Report highlights opportunities and risks associated with synthetic biology and bioengineering November 22nd, 2017

Quantum optics allows us to abandon expensive lasers in spectroscopy: Lomonosov Moscow State University scientists have invented a new method of spectroscopy November 21st, 2017

Nano-watch has steady hands November 21st, 2017

Self Assembly

Physicists gain new insights into nanosystems with spherical confinement: Enormous potential for the targeted delivery of pharmaceutical agents and the creation of tailored nanoparticles July 27th, 2017

Oddball enzyme provides easy path to synthetic biomaterials May 17th, 2017

Nanotubes that build themselves April 14th, 2017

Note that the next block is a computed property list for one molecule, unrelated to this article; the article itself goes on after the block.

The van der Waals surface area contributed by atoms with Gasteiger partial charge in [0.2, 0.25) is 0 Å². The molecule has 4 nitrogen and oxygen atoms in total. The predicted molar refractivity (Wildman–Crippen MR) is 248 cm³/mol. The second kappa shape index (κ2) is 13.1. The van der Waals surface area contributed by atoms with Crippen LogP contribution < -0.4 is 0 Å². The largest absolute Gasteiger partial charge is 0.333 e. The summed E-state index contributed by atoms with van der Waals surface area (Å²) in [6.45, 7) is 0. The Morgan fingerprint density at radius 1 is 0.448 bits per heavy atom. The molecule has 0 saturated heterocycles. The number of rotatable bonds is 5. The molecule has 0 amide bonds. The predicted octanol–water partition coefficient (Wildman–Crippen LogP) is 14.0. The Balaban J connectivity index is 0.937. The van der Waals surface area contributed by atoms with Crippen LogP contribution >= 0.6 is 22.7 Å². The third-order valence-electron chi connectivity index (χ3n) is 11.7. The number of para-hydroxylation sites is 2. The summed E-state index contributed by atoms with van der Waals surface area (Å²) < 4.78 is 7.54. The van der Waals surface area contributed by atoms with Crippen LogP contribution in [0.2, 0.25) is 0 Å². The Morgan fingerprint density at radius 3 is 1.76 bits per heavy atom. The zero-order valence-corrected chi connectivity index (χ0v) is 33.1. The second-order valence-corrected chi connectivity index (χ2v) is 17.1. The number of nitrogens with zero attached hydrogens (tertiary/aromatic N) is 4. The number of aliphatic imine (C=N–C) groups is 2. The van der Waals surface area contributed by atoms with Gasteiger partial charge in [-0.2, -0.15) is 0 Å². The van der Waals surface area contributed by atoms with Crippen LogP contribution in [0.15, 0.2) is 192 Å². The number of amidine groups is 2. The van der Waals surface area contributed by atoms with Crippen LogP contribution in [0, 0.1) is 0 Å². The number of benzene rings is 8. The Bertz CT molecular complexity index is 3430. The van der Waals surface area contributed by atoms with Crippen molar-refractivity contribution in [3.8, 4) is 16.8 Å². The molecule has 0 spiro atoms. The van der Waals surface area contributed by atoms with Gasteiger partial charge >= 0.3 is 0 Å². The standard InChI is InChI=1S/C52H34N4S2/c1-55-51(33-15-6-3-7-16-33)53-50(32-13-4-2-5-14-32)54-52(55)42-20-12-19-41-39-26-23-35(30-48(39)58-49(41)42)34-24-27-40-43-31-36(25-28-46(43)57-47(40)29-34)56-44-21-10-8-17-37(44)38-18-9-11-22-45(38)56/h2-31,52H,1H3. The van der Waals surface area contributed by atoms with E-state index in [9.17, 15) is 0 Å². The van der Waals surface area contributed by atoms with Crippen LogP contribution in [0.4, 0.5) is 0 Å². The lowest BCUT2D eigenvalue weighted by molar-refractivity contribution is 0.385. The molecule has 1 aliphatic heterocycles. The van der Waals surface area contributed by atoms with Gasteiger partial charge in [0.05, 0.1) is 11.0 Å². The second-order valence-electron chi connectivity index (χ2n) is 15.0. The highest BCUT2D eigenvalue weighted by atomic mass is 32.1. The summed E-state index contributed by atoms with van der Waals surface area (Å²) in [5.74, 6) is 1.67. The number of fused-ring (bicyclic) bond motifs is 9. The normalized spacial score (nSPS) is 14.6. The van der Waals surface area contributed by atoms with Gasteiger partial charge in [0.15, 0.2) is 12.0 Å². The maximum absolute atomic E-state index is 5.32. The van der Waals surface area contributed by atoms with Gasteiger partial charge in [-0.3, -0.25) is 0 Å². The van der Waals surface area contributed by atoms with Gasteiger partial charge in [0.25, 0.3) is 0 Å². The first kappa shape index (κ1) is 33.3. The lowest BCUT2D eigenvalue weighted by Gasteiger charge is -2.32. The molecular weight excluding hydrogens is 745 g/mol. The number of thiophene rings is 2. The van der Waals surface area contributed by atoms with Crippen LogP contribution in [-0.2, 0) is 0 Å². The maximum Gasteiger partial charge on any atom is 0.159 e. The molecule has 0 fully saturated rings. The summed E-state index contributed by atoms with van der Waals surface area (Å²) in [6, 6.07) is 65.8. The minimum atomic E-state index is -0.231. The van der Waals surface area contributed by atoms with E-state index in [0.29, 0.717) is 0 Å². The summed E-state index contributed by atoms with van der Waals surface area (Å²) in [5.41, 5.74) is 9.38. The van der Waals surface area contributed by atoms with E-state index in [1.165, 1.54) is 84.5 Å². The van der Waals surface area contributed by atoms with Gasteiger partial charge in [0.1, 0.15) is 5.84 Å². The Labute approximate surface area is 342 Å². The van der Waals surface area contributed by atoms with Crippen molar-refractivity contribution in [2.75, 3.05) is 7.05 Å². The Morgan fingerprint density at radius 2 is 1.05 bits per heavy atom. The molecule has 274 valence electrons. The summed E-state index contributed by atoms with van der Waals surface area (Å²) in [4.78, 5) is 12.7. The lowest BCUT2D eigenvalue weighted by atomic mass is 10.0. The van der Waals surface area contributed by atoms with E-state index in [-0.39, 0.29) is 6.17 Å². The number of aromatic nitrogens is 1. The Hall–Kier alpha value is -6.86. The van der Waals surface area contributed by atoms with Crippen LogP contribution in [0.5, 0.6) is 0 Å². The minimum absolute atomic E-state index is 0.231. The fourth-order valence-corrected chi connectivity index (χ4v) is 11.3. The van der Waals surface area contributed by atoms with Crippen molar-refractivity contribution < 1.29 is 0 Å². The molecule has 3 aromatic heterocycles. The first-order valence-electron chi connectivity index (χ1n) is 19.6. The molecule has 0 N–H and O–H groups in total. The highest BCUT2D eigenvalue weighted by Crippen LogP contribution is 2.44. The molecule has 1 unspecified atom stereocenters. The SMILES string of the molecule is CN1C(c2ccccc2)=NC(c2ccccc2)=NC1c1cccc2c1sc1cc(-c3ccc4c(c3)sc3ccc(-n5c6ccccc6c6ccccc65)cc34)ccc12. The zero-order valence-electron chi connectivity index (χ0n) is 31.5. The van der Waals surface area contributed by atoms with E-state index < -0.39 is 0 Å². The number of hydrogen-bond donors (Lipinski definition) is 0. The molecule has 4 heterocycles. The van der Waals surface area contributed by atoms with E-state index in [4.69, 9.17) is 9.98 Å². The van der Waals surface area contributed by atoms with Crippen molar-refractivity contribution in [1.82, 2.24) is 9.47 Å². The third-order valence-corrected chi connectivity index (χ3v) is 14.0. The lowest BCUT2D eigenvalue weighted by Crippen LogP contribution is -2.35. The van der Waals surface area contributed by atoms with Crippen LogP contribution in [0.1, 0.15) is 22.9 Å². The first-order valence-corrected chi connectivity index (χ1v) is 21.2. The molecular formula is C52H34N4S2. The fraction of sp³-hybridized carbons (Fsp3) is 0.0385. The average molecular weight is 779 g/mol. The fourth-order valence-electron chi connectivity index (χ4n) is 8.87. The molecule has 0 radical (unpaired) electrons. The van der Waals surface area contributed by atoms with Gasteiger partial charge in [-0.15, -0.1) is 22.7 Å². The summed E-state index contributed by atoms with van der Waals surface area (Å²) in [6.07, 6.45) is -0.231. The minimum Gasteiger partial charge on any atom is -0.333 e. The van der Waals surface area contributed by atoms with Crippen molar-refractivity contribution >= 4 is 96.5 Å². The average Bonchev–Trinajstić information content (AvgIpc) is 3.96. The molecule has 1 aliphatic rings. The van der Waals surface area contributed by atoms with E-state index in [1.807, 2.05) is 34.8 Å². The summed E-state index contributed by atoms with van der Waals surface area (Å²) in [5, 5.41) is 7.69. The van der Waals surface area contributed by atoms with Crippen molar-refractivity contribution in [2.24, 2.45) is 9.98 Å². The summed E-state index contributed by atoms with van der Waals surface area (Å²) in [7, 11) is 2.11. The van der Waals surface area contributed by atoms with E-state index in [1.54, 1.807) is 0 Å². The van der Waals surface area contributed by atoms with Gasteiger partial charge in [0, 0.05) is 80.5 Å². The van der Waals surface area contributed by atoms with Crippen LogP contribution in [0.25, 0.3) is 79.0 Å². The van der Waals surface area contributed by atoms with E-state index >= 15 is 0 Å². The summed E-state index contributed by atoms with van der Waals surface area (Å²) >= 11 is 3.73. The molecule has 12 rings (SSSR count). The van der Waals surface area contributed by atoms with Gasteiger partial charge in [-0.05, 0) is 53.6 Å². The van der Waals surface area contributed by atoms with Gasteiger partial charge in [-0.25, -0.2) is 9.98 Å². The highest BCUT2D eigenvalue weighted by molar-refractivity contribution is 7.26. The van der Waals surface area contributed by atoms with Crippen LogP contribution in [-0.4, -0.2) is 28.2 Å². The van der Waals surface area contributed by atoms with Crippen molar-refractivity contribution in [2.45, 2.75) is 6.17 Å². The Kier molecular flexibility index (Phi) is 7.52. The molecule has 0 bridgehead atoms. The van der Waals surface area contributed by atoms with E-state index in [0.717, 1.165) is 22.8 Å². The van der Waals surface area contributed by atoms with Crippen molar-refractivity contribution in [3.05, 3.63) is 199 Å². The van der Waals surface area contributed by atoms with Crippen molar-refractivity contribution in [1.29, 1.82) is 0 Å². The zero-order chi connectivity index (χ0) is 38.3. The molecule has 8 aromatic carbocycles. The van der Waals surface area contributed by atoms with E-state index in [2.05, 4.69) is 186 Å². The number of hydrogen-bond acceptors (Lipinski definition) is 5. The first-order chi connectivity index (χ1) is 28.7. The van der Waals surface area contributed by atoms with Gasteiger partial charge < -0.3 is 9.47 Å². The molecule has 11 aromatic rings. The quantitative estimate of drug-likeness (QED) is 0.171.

Nanocages for gold particles: what is happening inside? March 16th, 2017

Nanomedicine

JPK reports on the exciting research in the School of Medicine at Sungkyunkwan University (SKKU), Suwon, South Korea using the NanoWizard® ULTRA Speed AFM to understand the binding of transcription factor Sox2 with super enhancers November 23rd, 2017

Precision NanoSystems to host nanomedicines roundtable November 23rd, 2017

Fine felted nanotubes : Research team of Kiel University develops new composite material made of carbon nanotubes November 22nd, 2017

Nanoparticles could allow for faster, better medicine: Exposure of nanoparticles in the body allows for more effective delivery November 20th, 2017

Discoveries

Fine felted nanotubes : Research team of Kiel University develops new composite material made of carbon nanotubes November 22nd, 2017

Quantum optics allows us to abandon expensive lasers in spectroscopy: Lomonosov Moscow State University scientists have invented a new method of spectroscopy November 21st, 2017